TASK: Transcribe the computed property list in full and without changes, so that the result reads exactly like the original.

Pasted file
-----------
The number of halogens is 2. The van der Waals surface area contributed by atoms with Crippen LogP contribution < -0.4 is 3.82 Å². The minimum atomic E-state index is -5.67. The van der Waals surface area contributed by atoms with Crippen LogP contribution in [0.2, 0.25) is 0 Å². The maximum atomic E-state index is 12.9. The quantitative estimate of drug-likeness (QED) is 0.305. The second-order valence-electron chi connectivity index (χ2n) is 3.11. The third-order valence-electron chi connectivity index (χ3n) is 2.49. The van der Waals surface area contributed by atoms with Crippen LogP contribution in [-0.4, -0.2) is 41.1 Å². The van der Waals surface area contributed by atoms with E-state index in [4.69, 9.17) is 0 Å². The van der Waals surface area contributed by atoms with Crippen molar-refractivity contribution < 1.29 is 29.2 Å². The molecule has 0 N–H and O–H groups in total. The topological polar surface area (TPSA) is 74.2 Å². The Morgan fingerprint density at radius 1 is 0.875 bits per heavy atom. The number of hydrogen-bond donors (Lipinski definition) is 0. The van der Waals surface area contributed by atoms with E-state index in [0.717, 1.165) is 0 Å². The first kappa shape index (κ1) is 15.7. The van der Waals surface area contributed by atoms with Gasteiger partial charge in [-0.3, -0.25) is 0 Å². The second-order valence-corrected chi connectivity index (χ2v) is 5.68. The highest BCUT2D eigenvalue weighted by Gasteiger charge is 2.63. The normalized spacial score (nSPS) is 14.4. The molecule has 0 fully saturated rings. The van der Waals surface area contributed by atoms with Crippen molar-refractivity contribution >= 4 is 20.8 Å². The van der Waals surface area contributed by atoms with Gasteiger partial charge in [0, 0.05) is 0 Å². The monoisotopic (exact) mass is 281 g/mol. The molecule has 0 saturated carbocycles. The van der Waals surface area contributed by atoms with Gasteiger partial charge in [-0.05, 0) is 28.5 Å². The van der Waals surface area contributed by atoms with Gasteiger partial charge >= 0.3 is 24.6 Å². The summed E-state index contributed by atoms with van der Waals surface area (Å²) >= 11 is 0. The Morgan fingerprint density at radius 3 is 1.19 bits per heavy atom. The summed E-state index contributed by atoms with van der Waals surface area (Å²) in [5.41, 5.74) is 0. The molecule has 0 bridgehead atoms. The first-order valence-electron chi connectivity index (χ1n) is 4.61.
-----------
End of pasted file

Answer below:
The number of halogens is 2. The van der Waals surface area contributed by atoms with Crippen LogP contribution < -0.4 is 3.82 Å². The minimum atomic E-state index is -5.67. The van der Waals surface area contributed by atoms with Crippen LogP contribution in [0.2, 0.25) is 0 Å². The maximum atomic E-state index is 12.9. The quantitative estimate of drug-likeness (QED) is 0.305. The second-order valence-electron chi connectivity index (χ2n) is 3.11. The third-order valence-electron chi connectivity index (χ3n) is 2.49. The van der Waals surface area contributed by atoms with Crippen LogP contribution in [-0.4, -0.2) is 41.1 Å². The van der Waals surface area contributed by atoms with E-state index in [4.69, 9.17) is 0 Å². The van der Waals surface area contributed by atoms with Crippen molar-refractivity contribution < 1.29 is 29.2 Å². The molecule has 0 N–H and O–H groups in total. The topological polar surface area (TPSA) is 74.2 Å². The Morgan fingerprint density at radius 1 is 0.875 bits per heavy atom. The number of hydrogen-bond donors (Lipinski definition) is 0. The van der Waals surface area contributed by atoms with E-state index in [0.717, 1.165) is 0 Å². The first kappa shape index (κ1) is 15.7. The van der Waals surface area contributed by atoms with Gasteiger partial charge in [-0.3, -0.25) is 0 Å². The second-order valence-corrected chi connectivity index (χ2v) is 5.68. The highest BCUT2D eigenvalue weighted by Gasteiger charge is 2.63. The normalized spacial score (nSPS) is 14.4. The molecule has 0 fully saturated rings. The van der Waals surface area contributed by atoms with Crippen molar-refractivity contribution >= 4 is 20.8 Å². The van der Waals surface area contributed by atoms with Gasteiger partial charge in [0, 0.05) is 0 Å². The monoisotopic (exact) mass is 281 g/mol. The molecule has 0 saturated carbocycles. The van der Waals surface area contributed by atoms with Gasteiger partial charge in [-0.05, 0) is 28.5 Å². The van der Waals surface area contributed by atoms with Gasteiger partial charge >= 0.3 is 24.6 Å². The summed E-state index contributed by atoms with van der Waals surface area (Å²) >= 11 is 0. The Morgan fingerprint density at radius 3 is 1.19 bits per heavy atom. The summed E-state index contributed by atoms with van der Waals surface area (Å²) in [5.41, 5.74) is 0. The molecule has 0 bridgehead atoms. The first-order valence-electron chi connectivity index (χ1n) is 4.61.